- Secure the Grade 12.9 set screws within the spindle shafts using threadlocker
Step 2 - assembly of the transfer collar. Use thread locker at the M3 bolt , which secures the individual arms to the transfer collar. Also use threadlocker at the M2 bolt securing the control ball to each transfer arm, as well as on the M4x4 set screw, which affixes the transfer collar assembly to the main rotor shaft. Also use threadlocker on the pin upon which the washout links pivots (where it slips through the transfer arms themselves).
Alignment of the transfer collar is correct when the M3x15 bolt is parallel with the spindle shaft. We refer to this as 0-degrees timing. The model should fly perfectly, though you may feel free to make very slight timing adjustments, a few degrees either CW or CCW to fine tune any roll-coupling when you're flying the model without a FBL controller. That said, we have had excellent success flying with everything timed at 0 degrees and no FBL gyro whatsoever. While it's not quite as smooth as with an FBL gyro, it's definitely flyable and in the hover you'd never know there's no FBL gyro in place, which is pretty sweet.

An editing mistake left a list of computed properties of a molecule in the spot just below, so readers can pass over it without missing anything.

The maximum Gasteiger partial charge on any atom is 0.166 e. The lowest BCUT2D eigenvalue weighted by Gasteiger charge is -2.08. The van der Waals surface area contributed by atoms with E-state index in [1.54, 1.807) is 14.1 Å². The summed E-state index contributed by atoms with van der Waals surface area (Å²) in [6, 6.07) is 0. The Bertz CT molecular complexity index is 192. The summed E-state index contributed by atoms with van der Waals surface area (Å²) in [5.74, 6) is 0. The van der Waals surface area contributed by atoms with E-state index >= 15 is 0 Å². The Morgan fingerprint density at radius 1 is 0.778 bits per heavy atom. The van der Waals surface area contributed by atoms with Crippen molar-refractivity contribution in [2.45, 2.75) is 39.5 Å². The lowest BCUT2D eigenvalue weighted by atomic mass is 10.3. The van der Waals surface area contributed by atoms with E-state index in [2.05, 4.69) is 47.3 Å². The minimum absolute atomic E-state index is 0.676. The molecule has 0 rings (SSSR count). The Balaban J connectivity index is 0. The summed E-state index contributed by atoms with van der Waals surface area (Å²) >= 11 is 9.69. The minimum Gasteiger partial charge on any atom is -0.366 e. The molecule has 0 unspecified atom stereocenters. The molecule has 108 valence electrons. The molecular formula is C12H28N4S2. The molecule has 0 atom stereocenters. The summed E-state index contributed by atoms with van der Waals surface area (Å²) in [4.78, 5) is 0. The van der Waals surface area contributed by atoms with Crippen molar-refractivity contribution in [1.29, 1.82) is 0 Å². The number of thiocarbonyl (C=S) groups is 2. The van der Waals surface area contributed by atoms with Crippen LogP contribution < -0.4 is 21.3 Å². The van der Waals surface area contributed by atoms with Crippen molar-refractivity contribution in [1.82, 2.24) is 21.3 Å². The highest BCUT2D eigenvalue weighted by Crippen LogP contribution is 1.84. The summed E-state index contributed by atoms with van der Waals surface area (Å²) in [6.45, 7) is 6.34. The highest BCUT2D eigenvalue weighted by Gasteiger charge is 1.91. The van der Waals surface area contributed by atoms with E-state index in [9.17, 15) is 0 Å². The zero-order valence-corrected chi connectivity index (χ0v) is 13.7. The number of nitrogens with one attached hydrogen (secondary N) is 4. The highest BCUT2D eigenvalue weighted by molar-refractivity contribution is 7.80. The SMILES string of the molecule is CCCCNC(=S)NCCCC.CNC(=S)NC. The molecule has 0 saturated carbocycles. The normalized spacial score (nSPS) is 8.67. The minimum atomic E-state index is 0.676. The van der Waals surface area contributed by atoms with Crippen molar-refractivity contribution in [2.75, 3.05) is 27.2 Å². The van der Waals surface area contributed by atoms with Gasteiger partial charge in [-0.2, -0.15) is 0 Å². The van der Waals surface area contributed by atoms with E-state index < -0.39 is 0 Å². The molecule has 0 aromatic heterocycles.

- Use threadlocker to secure the pins holding the washout links to the transfer arms
Step 3- after the threadlocker dries, assemble the spindle shafts into the rotor head. While you can use a bolt in the end, we much prefer to tighten them with PDR0058 ShaftWrench because it better ensures a positive seating against the special center nut. One thing of special notice, DO NOT use threadlocker when screwing the spindle shafts into the special center nut. Instead, what keeps the spindle shafts from loosening are the M4x6 set screws, which go in from the sides and bottom on the recess of the spindle shafts. Also, we suggest using blue threadlocker to secure the M4x6 set screws instead of red because you'll have to loosen these set screws to service the head assembly, e.g. following a crash where you'll remove and replace a bent spindle shaft.
In practice, managing a 4-blade rotor system is easy because you can use any two pairs of matched-blades. This is a lot easier than dealing with odd-number rotor blade heads, e.g. a 3-blade rotor systems where all the 3-blades have to match each other. How long should the main rotor blades be? Here's what we've learned; if your model is equipped with an OS 50SX Hyper engine, we suggest using 550 mm blades (like what's used for 30-class models). If your model has a higher horsepower .55-class engine, we suggest using 600 mm blade sets. And if you're flying a Pantera equipped with a NitroExpress (the 91-engine conversion), then we advise using 620 mm rotor blades.